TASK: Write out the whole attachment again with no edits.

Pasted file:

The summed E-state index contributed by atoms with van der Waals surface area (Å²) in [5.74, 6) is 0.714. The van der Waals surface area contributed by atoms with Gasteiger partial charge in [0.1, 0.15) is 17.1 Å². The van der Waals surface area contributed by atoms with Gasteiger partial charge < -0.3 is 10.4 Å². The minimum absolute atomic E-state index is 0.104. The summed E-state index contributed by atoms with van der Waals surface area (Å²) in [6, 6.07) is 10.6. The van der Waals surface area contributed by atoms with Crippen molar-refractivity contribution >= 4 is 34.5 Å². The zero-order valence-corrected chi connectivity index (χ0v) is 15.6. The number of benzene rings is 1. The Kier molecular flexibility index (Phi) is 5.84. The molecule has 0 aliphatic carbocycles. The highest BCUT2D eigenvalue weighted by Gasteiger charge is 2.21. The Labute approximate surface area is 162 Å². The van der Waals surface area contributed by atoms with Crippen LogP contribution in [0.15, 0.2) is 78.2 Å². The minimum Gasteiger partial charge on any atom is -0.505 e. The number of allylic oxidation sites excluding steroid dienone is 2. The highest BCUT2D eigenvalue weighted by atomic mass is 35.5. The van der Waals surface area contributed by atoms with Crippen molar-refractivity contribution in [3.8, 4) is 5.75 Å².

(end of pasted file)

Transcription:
The summed E-state index contributed by atoms with van der Waals surface area (Å²) in [5.74, 6) is 0.714. The van der Waals surface area contributed by atoms with Gasteiger partial charge in [0.1, 0.15) is 17.1 Å². The van der Waals surface area contributed by atoms with Gasteiger partial charge < -0.3 is 10.4 Å². The minimum absolute atomic E-state index is 0.104. The summed E-state index contributed by atoms with van der Waals surface area (Å²) in [6, 6.07) is 10.6. The van der Waals surface area contributed by atoms with Crippen molar-refractivity contribution >= 4 is 34.5 Å². The zero-order valence-corrected chi connectivity index (χ0v) is 15.6. The number of benzene rings is 1. The Kier molecular flexibility index (Phi) is 5.84. The molecule has 0 aliphatic carbocycles. The highest BCUT2D eigenvalue weighted by Gasteiger charge is 2.21. The Labute approximate surface area is 162 Å². The van der Waals surface area contributed by atoms with Crippen LogP contribution in [0.15, 0.2) is 78.2 Å². The minimum Gasteiger partial charge on any atom is -0.505 e. The number of allylic oxidation sites excluding steroid dienone is 2. The highest BCUT2D eigenvalue weighted by atomic mass is 35.5. The van der Waals surface area contributed by atoms with Crippen molar-refractivity contribution in [3.8, 4) is 5.75 Å².